DUMPY LA RUE

A barrel-shaped Baryshnikov soars over his assigned role in life in this breezy toe-tapper from a pair of picture-book veterans. His parents may assert that pigs don’t dance, his sister may sniff, “ ‘Fat chance,’ ” but Dumpy knows what he wants to do—and in no time his jetés and glissades have the other animals juking to their own inner rhythms. To Winthrop’s narrative, which is filled with rhymes but irregular enough of meter to have a jazzy, improvisational feel, Lewin, who just won a Caldecott Honor for Doreen Cronin’s Click, Clack, Moo! Cows That Type (not reviewed), matches similarly splotchy, brush-lined farmyard scenes, these featuring a stylishly posed piglet who is soon joined by sashaying chorus lines of rats, chickens, cattle, and other livestock. (“The goats did a two-step. / The fox did a three. / The mule danced the salsa with a neighboring tree.”) A male Olivia he’s not, but fans of Mary Jane Auch’s barnyard bourreés (Bantam of the Opera, 1997, etc.) will give Dumpy La Rue a standing “O.” (Picture book. 5-7)

Pub Date: May 1, 2001

ISBN: 0-8050-6385-4

Page Count: 32

Publisher: Henry Holt

Review Posted Online: May 20, 2010

Kirkus Reviews Issue: April 1, 2001

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THE WONKY DONKEY

The print version of a knee-slapping cumulative ditty.

In the song, Smith meets a donkey on the road. It is three-legged, and so a “wonky donkey” that, on further examination, has but one eye and so is a “winky wonky donkey” with a taste for country music and therefore a “honky-tonky winky wonky donkey,” and so on to a final characterization as a “spunky hanky-panky cranky stinky-dinky lanky honky-tonky winky wonky donkey.” A free musical recording (of this version, anyway—the author’s website hints at an adults-only version of the song) is available from the publisher and elsewhere online. Even though the book has no included soundtrack, the sly, high-spirited, eye patch–sporting donkey that grins, winks, farts, and clumps its way through the song on a prosthetic metal hoof in Cowley’s informal watercolors supplies comical visual flourishes for the silly wordplay. Look for ready guffaws from young audiences, whether read or sung, though those attuned to disability stereotypes may find themselves wincing instead or as well.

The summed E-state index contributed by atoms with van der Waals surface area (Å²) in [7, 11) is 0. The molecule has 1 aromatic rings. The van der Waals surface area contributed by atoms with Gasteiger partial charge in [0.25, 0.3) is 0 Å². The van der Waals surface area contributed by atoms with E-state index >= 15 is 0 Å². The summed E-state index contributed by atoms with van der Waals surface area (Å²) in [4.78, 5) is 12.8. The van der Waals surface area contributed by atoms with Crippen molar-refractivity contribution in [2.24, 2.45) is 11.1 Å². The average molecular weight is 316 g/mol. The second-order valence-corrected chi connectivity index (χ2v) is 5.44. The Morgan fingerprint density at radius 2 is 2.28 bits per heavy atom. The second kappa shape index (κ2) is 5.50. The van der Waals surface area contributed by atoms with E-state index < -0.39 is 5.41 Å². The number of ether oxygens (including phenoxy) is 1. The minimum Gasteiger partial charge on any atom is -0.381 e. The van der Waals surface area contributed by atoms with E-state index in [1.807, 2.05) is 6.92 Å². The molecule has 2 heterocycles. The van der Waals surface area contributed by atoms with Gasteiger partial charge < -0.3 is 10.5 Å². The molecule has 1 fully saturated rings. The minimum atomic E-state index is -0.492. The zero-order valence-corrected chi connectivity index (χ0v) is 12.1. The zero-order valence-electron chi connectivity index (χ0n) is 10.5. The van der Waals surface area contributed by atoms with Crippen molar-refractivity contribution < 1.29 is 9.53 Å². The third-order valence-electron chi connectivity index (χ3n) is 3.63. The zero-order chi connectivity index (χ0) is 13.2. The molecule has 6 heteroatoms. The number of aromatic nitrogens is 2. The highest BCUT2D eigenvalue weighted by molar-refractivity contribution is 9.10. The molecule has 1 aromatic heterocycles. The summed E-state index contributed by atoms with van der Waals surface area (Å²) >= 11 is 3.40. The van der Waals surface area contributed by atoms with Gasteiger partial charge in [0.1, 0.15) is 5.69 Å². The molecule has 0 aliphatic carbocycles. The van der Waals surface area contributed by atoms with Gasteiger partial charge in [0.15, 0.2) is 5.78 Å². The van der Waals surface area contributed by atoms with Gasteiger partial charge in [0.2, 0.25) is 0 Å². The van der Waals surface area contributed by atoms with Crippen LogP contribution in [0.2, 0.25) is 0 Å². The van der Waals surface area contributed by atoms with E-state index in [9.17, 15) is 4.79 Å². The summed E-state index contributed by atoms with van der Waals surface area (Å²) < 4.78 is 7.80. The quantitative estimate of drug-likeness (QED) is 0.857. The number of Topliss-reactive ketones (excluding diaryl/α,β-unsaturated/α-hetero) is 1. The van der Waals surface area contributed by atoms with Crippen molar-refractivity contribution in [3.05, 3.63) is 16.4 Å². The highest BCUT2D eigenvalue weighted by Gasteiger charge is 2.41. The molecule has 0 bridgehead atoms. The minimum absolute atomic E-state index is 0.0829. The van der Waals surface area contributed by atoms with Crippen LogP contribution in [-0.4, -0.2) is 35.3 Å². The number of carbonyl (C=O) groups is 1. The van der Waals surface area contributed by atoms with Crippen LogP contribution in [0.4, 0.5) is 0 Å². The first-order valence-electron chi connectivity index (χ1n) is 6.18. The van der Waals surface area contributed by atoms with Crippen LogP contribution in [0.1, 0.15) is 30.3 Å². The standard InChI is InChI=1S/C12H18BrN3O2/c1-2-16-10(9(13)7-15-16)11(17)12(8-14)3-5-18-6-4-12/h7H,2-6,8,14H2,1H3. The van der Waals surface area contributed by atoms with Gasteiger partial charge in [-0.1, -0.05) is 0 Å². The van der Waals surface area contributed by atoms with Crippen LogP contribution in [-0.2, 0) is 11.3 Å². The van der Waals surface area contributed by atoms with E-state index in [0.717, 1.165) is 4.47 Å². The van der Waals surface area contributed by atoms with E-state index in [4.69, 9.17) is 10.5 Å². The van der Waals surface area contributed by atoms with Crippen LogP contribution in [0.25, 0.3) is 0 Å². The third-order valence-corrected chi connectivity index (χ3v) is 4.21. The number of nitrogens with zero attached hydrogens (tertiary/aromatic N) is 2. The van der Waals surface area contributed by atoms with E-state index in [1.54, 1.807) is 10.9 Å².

Hee haw. (Picture book. 5-7)

Pub Date: May 1, 2010

ISBN: 978-0-545-26124-1

Page Count: 26

Publisher: Scholastic

Review Posted Online: Dec. 29, 2018

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For fans of Evert and Breiehagen’s Wish Book series.

THE POLAR BEAR WISH

Anja and her dog, Birki, do their best to get to a Christmas party in a frozen Nordic landscape.

Anja wishes she had a dog sled to harness Birki to in order to get to the party. The next morning, her cousin Erik appears with his dog sled and an offer to take her there. Lost in a blizzard, they encounter talking wolves who take them to a tent where they can spend the night. A baby polar bear named Tiny appears, separated from his mother. The following day takes them all on an adventure through glaciers and fjords, past an ice castle, and finally to Tiny’s mother and to the party. This digitally produced book is illustrated with photographs that capture the Nordic setting. Unfortunately, the overall effect is weirdly flat, with elements awkwardly set together in images that lack depth. A polar bear perches awkwardly on top of oddly scaled pack ice; Anja and Erik spend a night in the ice castle in niches chiseled into the wall, but they seem oddly disconnected from it. The book has an old-fashioned, European feel; the white, blond children’s red caps and traditional clothing stand out against the dim, bluish winter light. But the wooden, overlong text does little to cultivate the magical fantasy feeling that it’s aiming for.

For fans of Evert and Breiehagen’s Wish Book series. (Picture book. 5-7)

Pub Date: Sept. 4, 2018

ISBN: 978-1-5247-6566-8

Page Count: 48

Publisher: Random House

Review Posted Online: Aug. 20, 2018

Kirkus Reviews Issue: Sept. 1, 2018

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